Sunday, October 21, 2012

Highlights of the Year, and a Teeny Tiny Souvenir

The seller claimed it was 70 years old, and I think he might be right: this exact printers' block seems to have been used for Paillard ads like this one

For scale, here it is next to J's discovery: a yellow Victorinox Alox First Mate (Swiss Army Knife with marlinspike).

If you are wondering what the actual Hermes 2000 that this die was modeled on looks like, Richard has one on his site photographed from a remarkably similar angle: 

And here is the engraving, a very close mirror image of Richard's picture. Anyone know how best I can get a good print from this? Obviously naively treating it like a rubber stamp is yielding suboptimal results...


  1. My god...some amazing finds this year for you! QUALITY over quantity, to be sure. A Graphika, Continental portable and Studio 42 are up there on my 'want' list, so congrats. I really love the type of that Graphika!

    The printer's block is neat as well. I, too, have wondered how it would compare to a rubber stamp whenever I see them come up on eBay. I would be interested to hear what the others suggest.

  2. Very nice finds! That Continental is super and I really like the Swissa font also. One day as I find room my wish list will get shorter and my collection will get larger. Until then, like you, I must curb my buying habits.

  3. That is a neat little printer's block! I have one representing an early Remington portable and have had the same trouble getting it to print. It just doesn't soak up inkpad ink the way rubber does. I've also used it to leave an imprint on sealing wax, but it's too shallow to be very impressive.

  4. very nice! I would have jumped on that too! I always love that Graphika.

  5. I remember that time when you found your Graphika; it was exciting that you snagged it shortly after Richard issued a caveat that it was rare and that it was unlikely the typosphere could find one. Then your post further fueled my own search for a Lexikon 80 and I landed one shortly after. Typewriter mania is contagious, you know. (:

    That Hermes 2000 copper letterpress is very cool.

    (Sorry about the deletion, there were just too many errors!)

  6. I see you like uncommon typewriters. I have a Mercedes Superba that I am looking to get rid of. Interested? It's in superb condition. Stay Classy,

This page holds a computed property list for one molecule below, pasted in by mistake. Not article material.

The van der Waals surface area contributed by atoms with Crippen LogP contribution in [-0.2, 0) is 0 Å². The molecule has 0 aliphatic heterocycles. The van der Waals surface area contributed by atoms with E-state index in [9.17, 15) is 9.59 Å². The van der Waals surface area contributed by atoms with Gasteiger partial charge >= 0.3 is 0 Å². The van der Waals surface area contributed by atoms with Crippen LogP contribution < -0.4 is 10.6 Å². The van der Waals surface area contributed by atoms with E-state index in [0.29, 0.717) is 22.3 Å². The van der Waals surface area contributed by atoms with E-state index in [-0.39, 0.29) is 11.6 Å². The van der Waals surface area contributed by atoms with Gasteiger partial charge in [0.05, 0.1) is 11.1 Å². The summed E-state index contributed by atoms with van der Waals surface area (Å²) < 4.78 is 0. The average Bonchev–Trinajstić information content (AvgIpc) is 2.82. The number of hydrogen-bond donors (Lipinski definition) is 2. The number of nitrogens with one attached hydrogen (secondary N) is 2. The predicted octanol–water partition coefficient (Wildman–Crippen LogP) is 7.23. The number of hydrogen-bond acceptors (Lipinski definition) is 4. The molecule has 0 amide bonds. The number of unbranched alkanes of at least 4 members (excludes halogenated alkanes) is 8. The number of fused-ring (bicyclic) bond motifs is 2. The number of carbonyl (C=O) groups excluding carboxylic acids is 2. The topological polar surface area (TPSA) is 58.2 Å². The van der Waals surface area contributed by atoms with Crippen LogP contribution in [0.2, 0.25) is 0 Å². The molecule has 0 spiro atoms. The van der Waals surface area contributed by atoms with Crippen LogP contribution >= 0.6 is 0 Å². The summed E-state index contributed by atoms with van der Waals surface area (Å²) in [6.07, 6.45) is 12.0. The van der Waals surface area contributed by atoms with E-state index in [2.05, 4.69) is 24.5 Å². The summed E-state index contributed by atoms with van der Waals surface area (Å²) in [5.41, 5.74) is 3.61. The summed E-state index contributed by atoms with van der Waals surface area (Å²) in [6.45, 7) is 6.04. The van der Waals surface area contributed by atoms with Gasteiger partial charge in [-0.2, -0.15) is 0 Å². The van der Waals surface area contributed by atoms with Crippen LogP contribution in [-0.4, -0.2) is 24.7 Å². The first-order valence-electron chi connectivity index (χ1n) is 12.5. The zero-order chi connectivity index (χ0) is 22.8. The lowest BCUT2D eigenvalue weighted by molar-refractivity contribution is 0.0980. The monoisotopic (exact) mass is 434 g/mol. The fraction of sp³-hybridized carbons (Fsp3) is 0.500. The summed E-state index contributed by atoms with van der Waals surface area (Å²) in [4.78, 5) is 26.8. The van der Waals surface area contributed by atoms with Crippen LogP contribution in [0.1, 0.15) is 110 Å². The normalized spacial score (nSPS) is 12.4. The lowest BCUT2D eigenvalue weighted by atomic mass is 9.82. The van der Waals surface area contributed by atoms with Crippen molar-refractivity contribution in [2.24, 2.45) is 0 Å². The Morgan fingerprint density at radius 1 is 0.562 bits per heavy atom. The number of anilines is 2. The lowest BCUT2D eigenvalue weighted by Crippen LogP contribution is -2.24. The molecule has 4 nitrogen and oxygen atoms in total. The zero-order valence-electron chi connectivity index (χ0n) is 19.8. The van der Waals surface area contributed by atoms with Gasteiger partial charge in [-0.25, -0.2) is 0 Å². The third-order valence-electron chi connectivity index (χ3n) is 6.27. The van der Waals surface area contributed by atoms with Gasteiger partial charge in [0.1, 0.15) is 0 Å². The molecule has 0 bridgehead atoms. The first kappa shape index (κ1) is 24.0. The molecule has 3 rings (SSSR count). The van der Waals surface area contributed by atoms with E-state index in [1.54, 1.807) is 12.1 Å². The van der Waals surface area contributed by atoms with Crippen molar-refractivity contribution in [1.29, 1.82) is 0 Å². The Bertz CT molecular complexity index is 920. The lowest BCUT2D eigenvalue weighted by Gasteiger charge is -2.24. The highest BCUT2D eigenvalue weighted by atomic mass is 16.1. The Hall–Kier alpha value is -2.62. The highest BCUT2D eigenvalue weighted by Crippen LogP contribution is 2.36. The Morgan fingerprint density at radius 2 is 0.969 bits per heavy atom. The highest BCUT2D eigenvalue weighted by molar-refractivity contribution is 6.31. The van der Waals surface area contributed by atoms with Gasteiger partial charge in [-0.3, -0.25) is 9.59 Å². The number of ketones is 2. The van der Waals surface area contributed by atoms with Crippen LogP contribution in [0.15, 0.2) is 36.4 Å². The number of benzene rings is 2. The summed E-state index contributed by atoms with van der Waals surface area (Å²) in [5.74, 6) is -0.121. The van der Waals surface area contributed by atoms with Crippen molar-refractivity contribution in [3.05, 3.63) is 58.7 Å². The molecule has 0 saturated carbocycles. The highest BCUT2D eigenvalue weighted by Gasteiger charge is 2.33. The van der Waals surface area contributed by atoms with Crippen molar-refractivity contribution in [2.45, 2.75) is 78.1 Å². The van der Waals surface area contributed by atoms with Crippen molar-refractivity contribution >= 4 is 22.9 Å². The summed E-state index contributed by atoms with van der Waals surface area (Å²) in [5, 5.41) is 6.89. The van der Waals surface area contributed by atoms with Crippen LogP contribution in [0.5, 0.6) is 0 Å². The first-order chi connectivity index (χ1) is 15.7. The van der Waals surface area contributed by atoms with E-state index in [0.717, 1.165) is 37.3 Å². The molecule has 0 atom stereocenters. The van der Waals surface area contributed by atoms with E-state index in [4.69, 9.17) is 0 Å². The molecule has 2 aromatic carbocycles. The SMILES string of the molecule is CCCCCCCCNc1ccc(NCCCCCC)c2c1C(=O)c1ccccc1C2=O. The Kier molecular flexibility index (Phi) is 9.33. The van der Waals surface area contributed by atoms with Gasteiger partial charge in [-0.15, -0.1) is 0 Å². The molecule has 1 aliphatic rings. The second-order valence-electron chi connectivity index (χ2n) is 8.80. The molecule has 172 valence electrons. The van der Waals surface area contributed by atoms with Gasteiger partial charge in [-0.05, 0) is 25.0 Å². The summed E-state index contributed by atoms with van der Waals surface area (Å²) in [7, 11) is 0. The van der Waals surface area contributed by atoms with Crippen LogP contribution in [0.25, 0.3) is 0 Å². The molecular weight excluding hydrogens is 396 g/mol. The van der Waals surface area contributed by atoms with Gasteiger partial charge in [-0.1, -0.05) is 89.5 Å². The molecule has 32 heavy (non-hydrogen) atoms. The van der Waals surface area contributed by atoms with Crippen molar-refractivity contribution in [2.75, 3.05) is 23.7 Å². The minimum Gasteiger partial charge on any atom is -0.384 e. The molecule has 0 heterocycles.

Will at

  7. Well, what you need is letterpress ink and something that can exert a pretty serious amount of force, since the block is meant for a letterpress. I suggest rolling some litho ink onto the block with a roller and making your impression using a C-clamp or something similar.

  8. @Ken: Thanks; I have allowed myself to acknowledge the fact that the ones I leave behind never haunt me as much as I used to think they might. This makes it easier to turn down less exciting finds.

    @Bill: The Continental is pretty nice but awfully loud... must fish out my Typ-Fix (rubberized paper sheet for dulling the sound) that I brought home some time ago.

    @Richard: The sealing wax sounds like a great idea; pity it has the same limitations as the inkpad-on-paper method. Do you have a picture of your printer's block on your site? It would be neat to see it - were you also able to track down the newspaper ad it was originally used for?

    @notagain: Yes, I wanted to leave the fair not empty-handed but not burdened by a typewriter either, as I was going shopping afterwards. This was a nice compromise and a great memento.

    @Ton: Typewriter mania is awfully contagious! The desire of mine you're fueling at the moment is for an ICO, but none have turned up around these parts for a good price, so I'm safe. Whew.

    @Will: You must not have realized how plentiful Mercedes typewriters are in Europe... I think I'll pass, thanks.

    @Ted: Off to look up "litho ink" and "C-clamp"... yay, technical terms :) Complete n00b at letterpress, obviously. It would be nice to use this to make letterheads, though, maybe that will inspire me to pick up the correspondence I have allowed to lapse... tsk, tsk.

  9. I recently experimented with ink for metal printing. You indeed need a special ink to do so. There is basically the ink for printing from rubber, and a second type for printing from steel. Wait for the mail this week.
    See how it went for me:

  10. For letterpress printing you really need letterpress printing ink, but not many supply it now. Litho ink usually works but sometimes the consistency has to be adjusted. Lino printing ink from an art supplier may work okay. Oil-based is best.

    Squeeze a few blobs on a sheet of glass or a glazed tile, roll it out with a rubber roller to an even consistency and flatness. There is an art to getting the right "tack". Usually it is right when the gloss turns to a soft dull sheen and the sound of the suck of the ink of the roller evens out. Then you roll onto the block from several directions to get a good thin coat.

    Ideally you'd want the block set up in a small press but you might try the old lino-printing trick of laying the paper on the block, holding it in position as well as you can, and burnishing on the back with the round part of a dessert spoon. Trouble with this is that the paper is likely to move, but if you're careful you might have good results.


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